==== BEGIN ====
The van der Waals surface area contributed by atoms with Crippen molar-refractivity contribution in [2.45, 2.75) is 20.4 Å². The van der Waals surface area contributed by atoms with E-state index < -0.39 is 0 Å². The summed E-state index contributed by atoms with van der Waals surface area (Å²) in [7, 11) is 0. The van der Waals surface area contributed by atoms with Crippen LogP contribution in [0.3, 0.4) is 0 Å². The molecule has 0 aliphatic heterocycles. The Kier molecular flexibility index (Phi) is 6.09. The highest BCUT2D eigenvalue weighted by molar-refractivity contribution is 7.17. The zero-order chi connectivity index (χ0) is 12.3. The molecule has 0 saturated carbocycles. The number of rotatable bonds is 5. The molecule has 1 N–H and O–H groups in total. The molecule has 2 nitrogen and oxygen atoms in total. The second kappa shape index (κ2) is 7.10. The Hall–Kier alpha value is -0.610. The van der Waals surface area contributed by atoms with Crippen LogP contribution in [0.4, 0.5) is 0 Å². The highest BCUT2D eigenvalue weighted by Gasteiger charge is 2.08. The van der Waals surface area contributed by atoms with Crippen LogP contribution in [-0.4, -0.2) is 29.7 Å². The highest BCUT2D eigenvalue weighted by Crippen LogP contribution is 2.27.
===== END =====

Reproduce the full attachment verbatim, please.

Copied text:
The van der Waals surface area contributed by atoms with Crippen molar-refractivity contribution in [2.45, 2.75) is 20.4 Å². The van der Waals surface area contributed by atoms with E-state index < -0.39 is 0 Å². The summed E-state index contributed by atoms with van der Waals surface area (Å²) in [7, 11) is 0. The van der Waals surface area contributed by atoms with Crippen LogP contribution in [0.3, 0.4) is 0 Å². The molecule has 0 aliphatic heterocycles. The Kier molecular flexibility index (Phi) is 6.09. The highest BCUT2D eigenvalue weighted by molar-refractivity contribution is 7.17. The zero-order chi connectivity index (χ0) is 12.3. The molecule has 0 saturated carbocycles. The number of rotatable bonds is 5. The molecule has 1 N–H and O–H groups in total. The molecule has 2 nitrogen and oxygen atoms in total. The second kappa shape index (κ2) is 7.10. The Hall–Kier alpha value is -0.610. The van der Waals surface area contributed by atoms with Crippen LogP contribution in [0.4, 0.5) is 0 Å². The highest BCUT2D eigenvalue weighted by Gasteiger charge is 2.08. The van der Waals surface area contributed by atoms with Crippen LogP contribution in [-0.4, -0.2) is 29.7 Å². The highest BCUT2D eigenvalue weighted by Crippen LogP contribution is 2.27.